|True Crime: Streets of L.A.|
March 7, 2005 | Nat Panek
A rogue cop with attitude to spare and “questionable” methods prowls the Los Angeles streets, searching for the truth behind the murder of his father, also a cop. Sound familiar? Probably because plots of this type have unfolded across movie screens for decades, and are now making their way to smaller screens like the one attached to your computer. True Crime: Streets of L.A., which is nearing its Macintosh debut from Aspyr Media, puts you in the middle of this very story, along with all the usual elements: the sneering gangland kingpins, the uptight partner who won’t take your guff, the grandfatherly old sarge down at the precinct house who knew your father. Throw in some fast cars and a lot of guns. Even if you’ve never seen it before, True Crime will feel very familiar.
As the game opens, your character, Nick Kang, has been assigned to the Elite Operations Division of the L.A. police force. Since Kang was booted from the regular force, we must assume that sarcastic comments and pistol-whipping are better tolerated at the EOD. Kang is paired up with a partner, Rosie Velasco, whom he immediately mistakes for a secretary, so they certainly get off to a great start. All this is the prelude to the main storyline of the game, in which you will fight your way past the Russian mob, Asian triads, and petty ruffians on your way to solving the mystery of your murdered father.
There have already been the inevitable comparisons between True Crime and Grand Theft Auto: San Andreas, so let’s get them out of the way now. Like GTA, True Crime features a third-person free-form play style that encourages exploration. The world (or at least much of Los Angeles) is your oyster, and you are free to drive or run around as you please, either getting into trouble or putting a stop to it. Also like GTA, gameplay is divided up between car chases, foot chases, firefights and hand-to-hand combat.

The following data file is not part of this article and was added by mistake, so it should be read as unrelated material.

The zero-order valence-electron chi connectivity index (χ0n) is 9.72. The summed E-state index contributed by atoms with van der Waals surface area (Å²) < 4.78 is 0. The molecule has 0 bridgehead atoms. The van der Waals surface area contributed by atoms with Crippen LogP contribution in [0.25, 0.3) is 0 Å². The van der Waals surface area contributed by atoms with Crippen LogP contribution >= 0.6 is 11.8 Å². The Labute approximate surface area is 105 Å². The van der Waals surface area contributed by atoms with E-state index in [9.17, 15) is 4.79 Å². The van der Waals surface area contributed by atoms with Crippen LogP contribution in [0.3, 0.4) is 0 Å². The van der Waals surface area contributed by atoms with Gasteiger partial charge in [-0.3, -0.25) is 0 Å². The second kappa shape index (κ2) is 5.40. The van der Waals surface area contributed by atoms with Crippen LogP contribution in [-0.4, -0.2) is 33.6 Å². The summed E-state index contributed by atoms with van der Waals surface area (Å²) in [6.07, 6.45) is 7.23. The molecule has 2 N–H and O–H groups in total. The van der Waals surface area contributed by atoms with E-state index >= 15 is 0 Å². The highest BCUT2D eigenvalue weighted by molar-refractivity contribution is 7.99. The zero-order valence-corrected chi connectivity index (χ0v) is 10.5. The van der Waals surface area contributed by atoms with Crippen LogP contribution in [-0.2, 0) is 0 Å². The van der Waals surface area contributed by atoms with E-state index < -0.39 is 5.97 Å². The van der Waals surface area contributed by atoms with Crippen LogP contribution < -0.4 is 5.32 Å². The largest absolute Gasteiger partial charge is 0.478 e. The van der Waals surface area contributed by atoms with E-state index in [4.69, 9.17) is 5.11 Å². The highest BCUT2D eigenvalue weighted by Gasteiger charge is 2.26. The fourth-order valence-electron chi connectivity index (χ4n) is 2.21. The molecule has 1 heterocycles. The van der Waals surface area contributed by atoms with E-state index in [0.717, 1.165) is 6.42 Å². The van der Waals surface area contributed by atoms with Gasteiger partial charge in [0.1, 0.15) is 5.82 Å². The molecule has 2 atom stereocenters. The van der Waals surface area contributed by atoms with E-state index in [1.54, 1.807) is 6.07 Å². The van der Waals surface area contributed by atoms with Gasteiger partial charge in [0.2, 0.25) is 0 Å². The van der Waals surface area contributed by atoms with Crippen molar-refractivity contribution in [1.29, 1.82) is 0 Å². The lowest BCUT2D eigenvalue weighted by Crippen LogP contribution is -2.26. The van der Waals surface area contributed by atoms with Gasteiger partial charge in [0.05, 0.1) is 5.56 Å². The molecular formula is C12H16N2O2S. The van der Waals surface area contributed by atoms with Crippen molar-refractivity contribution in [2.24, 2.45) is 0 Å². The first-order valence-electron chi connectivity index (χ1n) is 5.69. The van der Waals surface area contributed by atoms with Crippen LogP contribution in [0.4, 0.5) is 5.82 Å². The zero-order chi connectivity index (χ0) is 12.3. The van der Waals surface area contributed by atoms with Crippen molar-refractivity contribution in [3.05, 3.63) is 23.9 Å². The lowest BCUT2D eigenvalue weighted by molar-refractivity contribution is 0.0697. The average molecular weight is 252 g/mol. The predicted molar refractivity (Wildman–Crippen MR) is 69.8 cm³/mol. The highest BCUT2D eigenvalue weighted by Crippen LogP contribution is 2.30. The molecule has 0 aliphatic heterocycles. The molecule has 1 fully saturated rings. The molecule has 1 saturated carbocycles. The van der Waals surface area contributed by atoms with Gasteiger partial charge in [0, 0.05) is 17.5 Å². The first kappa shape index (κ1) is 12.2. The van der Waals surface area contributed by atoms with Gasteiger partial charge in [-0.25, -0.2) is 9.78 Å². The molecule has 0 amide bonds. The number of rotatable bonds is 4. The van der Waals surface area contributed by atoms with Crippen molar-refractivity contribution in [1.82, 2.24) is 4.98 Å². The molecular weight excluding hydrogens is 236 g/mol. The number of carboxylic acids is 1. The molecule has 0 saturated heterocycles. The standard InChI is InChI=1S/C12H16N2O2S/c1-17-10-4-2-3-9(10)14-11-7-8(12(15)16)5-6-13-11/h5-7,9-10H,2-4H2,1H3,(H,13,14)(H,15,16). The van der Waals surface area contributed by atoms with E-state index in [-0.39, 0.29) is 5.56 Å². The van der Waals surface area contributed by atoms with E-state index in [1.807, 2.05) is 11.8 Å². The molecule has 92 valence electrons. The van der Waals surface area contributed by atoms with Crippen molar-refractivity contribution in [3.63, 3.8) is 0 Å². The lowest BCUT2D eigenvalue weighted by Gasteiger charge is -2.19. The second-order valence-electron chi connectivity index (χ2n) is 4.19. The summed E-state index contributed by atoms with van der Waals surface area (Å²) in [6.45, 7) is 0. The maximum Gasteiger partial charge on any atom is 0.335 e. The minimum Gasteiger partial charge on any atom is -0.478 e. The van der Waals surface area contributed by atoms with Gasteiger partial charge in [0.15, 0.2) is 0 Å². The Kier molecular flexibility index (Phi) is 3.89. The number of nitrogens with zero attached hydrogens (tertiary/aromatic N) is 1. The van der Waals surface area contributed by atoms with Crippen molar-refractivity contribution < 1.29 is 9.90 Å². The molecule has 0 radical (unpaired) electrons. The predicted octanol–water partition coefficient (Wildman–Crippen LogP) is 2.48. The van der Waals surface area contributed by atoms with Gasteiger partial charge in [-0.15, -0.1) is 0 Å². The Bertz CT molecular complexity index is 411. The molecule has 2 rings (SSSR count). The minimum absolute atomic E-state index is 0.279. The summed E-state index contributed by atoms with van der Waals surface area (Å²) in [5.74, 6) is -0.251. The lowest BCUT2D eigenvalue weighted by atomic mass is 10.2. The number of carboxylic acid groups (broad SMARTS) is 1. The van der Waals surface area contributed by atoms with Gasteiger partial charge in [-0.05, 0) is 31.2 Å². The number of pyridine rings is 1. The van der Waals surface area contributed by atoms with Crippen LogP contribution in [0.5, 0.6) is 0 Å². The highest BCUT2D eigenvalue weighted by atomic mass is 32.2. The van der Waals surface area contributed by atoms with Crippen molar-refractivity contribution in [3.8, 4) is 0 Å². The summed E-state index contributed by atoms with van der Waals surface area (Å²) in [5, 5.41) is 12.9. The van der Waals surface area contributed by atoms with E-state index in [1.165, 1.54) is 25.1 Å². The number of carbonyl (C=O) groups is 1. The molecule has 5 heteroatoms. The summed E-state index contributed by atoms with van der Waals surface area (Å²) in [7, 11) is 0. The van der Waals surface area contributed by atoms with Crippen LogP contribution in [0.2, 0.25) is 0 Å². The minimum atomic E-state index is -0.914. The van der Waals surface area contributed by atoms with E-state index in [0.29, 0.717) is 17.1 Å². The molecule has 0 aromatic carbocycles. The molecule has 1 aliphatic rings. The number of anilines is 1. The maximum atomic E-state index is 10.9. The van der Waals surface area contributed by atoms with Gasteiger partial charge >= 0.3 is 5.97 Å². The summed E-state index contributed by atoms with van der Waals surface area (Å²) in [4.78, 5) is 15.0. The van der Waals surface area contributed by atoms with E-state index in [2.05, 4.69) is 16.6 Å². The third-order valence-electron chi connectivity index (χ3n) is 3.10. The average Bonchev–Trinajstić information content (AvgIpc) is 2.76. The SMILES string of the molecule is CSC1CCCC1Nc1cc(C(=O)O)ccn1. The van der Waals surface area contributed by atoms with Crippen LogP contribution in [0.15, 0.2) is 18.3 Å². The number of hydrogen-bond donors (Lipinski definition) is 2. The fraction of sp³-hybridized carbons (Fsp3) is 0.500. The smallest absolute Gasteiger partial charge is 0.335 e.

Unlike GTA however, your character is not a thug but a cop (albeit a rather thuggish cop). And obviously, your goal here is not to control vast swaths of gang territory, but to track down your dad’s killer. Fans of mayhem should not despair, though; along the way there will be ample opportunity to mix it up with criminals in a very satisfying and immediate fashion. Judge, jury, and, if you so choose, executioner: that’s Nick Kang in a nutshell. Between the story-related missions that are doled out by your commander, calls will come in over your police radio alerting you to various bad goings-on in the vicinity. If you choose to, you can actually do some protecting and serving by breaking up muggings, chasing down thieves, foiling kidnappings, and putting a stop to those dangerous street races that the kids like to have. The first time I played the game, it didn’t take me long to realize that there’s no way you’ll be able to respond to every call successfully every time. Like real life crime, it’s always happening, and no one cop can put a stop to it. Eventually, you’ll learn to get on with the missions, and answer the radio calls whenever you feel like a diversion or change of pace.
If your car gets too badly banged up, don’t worry; almost every vehicle around you is yours for the taking. It’s a thin line between commandeering and carjacking, but you do have a badge to flash. Anyway, there’s a wide variety of vehicles available on the street, each with its own driving characteristics, but only a few will have the speed and handling you need to do your thing. That said, it’s still fun to toss a driver out on his ass and tool around in a city bus for a while. And there’s plenty of space in which to tool around. The subtitle “Streets of L.A.” is more accurate than you might expect – the designers at Luxoflux have precisely recreated some 240 square miles of Los Angeles topography, highways, parks, landmarks and all. Almost any street you could find on an L.A. road map you can also find within the game.